21-Aug-2001 -- This was my sixth stop on a 7-day, 3200km confluence hunting trip to the BC interior,
Having spent the night at the Eagle Lake campsite, I got up early, packed up, departed the campsite at
7AM, and drove back to Highway 20, then headed East. Before reaching Chilanko Forks, I took a picture(#2) from
a viewpoint, with the confluence in the middle of the picture, 13.8km away. I took this in anticipation of this
visit being listed as an attempt, because I didn't have a clear indication from the map that I could drive anywhere
close to this confluence, and also I was expecting that it might turn rainy, in which case I was prepared to
forgo reaching this confluence, and instead head north towards Prince George to continue my trip.
I turned of the highway onto Chipman Road, then went left at a fork, on 5000 Forest Development Road, which
was not on my map. At the next fork I went to the left, and then turned left where another road joined a straight
section of the road I was on. Going down this road, I first tried going left at a fork, but quickly decided that road
was going to lead away from the confluence. I went back and took the right side of the fork, and quickly found
that this road had been deactivated, which means that the forestry company removes any culverts that were
installed, so what is left is typically a trench in the road, with a mound of dirt on each side. Sometimes these
can get quite large and deep, if the amaount of water that drains through that area is large. Some people,
perhaps hunters, must use this road, because a number of these 'water bars' had logs and rocks in them to make
driving through easier.
After driving for a while, including through numerous water bars of varying sizes, I was confronted with a tree
that had blown down across the road. I decided that this wasn't going to stop me, so I blocked the Pathfinder's
tires with rocks, hooked the winch cable to the tree, draped the sleeping bag over the winch cable for safety,
and started pulling. I had to reposition the car a couple of times to complete the job, but I got the tree pulled
over far enough to be able to drive by. Of course, having disconnected the power cable to the winch, and put
away the winch remote control cable, a few minutes further down the road I came to another tree across the
road. This one was smaller, and I was able to just use the winch cable and my car to drag it out of the way.
Just past this second tree the road ended at a clearcut, and seeing as I had gone to all the work to get that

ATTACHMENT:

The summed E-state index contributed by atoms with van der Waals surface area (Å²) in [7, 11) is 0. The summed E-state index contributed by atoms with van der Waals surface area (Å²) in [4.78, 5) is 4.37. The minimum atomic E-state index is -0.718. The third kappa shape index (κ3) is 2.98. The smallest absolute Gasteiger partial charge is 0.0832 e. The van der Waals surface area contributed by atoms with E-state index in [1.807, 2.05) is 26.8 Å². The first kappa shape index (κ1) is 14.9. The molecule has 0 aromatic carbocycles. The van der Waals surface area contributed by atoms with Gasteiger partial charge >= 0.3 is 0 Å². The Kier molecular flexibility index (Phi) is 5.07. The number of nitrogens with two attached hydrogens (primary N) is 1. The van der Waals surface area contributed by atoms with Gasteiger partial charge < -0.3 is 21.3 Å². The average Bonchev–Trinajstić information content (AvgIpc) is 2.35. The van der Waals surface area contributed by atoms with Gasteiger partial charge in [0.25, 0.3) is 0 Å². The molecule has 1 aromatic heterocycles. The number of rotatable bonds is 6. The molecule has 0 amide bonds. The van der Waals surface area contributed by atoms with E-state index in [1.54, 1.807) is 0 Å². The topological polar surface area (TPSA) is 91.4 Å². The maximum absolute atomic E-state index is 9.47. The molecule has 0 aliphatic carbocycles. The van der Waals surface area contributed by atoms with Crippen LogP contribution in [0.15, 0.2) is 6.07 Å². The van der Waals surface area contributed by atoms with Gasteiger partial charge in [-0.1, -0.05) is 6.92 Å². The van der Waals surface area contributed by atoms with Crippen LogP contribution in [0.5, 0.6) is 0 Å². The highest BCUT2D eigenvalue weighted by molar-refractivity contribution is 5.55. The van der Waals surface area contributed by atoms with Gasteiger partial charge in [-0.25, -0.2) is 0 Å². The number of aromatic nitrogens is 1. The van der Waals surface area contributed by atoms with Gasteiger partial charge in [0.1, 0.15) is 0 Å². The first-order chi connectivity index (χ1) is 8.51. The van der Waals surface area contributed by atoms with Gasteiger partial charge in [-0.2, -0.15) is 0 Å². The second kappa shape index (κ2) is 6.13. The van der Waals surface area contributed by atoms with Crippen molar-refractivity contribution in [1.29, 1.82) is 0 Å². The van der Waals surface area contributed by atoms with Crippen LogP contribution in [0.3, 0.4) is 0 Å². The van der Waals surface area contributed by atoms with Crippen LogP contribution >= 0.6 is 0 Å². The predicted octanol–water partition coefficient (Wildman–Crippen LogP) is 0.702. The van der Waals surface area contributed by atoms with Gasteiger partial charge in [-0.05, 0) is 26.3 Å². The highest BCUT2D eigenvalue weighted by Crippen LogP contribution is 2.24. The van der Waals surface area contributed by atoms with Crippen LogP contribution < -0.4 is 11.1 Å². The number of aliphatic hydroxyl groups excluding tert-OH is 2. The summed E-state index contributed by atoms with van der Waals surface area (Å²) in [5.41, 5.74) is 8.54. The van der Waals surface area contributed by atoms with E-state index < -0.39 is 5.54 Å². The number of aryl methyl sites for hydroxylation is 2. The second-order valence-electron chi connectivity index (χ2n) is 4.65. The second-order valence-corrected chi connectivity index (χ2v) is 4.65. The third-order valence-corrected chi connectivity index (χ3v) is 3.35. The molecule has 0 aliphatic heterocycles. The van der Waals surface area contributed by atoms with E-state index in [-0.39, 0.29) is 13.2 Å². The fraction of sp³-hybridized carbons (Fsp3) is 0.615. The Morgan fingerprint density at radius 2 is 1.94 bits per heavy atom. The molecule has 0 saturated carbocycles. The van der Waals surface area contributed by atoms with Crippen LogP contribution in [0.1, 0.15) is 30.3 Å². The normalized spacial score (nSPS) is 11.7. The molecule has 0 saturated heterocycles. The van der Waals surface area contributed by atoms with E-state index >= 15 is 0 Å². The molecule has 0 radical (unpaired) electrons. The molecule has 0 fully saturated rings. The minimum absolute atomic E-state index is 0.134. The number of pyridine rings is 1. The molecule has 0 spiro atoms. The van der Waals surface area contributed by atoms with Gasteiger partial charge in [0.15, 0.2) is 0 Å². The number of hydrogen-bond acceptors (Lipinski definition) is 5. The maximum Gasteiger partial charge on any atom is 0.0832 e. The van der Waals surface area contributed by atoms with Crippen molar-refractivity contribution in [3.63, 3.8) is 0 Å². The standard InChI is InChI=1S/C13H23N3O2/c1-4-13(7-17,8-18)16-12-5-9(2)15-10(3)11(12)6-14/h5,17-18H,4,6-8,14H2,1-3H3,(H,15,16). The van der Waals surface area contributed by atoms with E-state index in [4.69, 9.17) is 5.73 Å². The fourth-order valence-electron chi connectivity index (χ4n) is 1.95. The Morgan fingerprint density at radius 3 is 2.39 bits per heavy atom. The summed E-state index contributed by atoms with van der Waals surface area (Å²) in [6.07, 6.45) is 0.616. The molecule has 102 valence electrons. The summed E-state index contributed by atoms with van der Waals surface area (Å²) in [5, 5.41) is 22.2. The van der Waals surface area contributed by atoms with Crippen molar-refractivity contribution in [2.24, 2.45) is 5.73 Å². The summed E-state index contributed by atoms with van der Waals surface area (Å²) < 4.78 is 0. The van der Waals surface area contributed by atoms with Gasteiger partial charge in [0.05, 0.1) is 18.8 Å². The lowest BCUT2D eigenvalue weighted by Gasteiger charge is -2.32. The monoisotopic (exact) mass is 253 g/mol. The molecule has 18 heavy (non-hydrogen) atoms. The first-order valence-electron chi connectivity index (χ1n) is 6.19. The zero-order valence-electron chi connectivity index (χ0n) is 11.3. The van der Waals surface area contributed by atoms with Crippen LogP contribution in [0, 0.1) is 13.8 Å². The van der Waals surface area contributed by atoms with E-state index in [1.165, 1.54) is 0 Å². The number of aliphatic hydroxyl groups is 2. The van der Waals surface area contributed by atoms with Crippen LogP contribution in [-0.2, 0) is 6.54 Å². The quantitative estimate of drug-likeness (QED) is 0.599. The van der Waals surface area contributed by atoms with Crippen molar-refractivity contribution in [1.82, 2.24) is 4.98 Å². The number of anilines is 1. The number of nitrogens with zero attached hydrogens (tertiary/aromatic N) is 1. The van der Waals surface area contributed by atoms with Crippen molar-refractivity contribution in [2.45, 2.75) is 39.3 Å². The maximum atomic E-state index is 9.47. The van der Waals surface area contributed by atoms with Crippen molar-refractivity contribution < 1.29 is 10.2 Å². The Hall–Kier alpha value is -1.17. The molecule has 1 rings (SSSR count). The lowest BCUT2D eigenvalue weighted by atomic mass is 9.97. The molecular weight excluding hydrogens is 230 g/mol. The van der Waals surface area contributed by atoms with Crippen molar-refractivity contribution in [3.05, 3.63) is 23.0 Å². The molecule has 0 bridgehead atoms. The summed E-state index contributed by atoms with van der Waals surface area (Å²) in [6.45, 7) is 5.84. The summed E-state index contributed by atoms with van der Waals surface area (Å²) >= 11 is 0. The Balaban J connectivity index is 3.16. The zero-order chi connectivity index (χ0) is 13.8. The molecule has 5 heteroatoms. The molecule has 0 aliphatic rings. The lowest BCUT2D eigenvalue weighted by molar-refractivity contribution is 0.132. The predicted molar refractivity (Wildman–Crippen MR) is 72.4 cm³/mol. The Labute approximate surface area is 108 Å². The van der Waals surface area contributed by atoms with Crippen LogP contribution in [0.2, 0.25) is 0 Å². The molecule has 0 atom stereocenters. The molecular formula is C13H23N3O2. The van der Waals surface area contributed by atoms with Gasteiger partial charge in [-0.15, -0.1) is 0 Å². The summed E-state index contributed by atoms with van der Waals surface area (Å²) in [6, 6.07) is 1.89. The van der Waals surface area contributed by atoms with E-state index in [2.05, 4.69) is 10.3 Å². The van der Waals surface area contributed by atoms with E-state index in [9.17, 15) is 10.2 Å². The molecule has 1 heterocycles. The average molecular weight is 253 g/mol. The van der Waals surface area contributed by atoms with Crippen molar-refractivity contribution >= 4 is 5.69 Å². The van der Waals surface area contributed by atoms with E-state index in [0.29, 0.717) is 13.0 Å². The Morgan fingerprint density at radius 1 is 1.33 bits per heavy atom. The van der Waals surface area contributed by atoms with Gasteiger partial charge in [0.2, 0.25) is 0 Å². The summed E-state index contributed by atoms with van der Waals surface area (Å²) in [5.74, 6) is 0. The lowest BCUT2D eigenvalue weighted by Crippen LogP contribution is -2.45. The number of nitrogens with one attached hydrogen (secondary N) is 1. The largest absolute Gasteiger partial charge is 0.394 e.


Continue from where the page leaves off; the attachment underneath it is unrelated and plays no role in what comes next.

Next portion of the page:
far, and the confluence was now 2.8km to the east, I decided that I had to get there.
I set a waypoint at the car, and with bear spray handy, and wearing a bear bell, I set out from the car towards
the confluence at 10:20AM. Initially the hike was across the clearcut, but then entered a treed area. This pattern
of clearing then trees repeated itself numerous times. At times the pace was slow, because lots of the areas
with trees had a lot of small trees, spaced closely together, so that you could not walk in a straight line, and
constantly had to zig-zag back and forth between trees that were spaced far enough apart to allow 'easy'
passage. Even with the zig-zags, I was often having to hold trees and branches aside. Needless to say, each
clearing, whether a cut block or a natural clearing, was welcome relief.
After hiking for an hour, I came across a natural clearing that had some surveyor's tape in places along its
perimeter. This tape had the following handwritten on it: "POT OF 'T' ROAD C.F.L. D.M. C.T. 14/03/00". Ten
minutes later, at another natural clearing, was some more tape, this time pre-printed with "RIVERSIDE BLOCK
BOUNDARY". This area is probably going to be cut, which means that there are, or will be, roads in the area,
which in the future may mean this confluence would be easier to achieve.
I reached the confluence at 11:50AM. The combination of the satellite configuration and the tree cover
meant that getting a stable reading was difficult, so I didn't get "all zeros" this time. The picture to the East
gives a good idea of why I hadn't been hiking in a straight line.
I left the confluence at 12:05PM. On the way back I tried to take the most efficient route, and although it
wasn't much different than my path in, I did come across a different clearcut after an hour, which may be
served by a different road system than the one I used, so maybe there is more than one way to drive closer to
the confluence. At 1:15, in another clearcut, I took picture #6 - I'm sure the mountains would look better on
a sunny day. Just as I reached this spot, a light rain had started. 15 minutes later, I was back at the car.
As I said earlier, I hadn't expected to be able to list this confluence as a success, so it was nice to be able to
say that I now had four successful visits in a row on this trip.
I had no more visits planned along the 52nd latitude, so I was going to head back to Williams Lake, then north.
Because the expected rain had arrived, and the forecast was for more clouds, rain, and possibly thundershowers,
I decided that I would skip the 53rd latitude and head for the 54th, and a confluence that was supposed to be
in the city of Vanderhoof -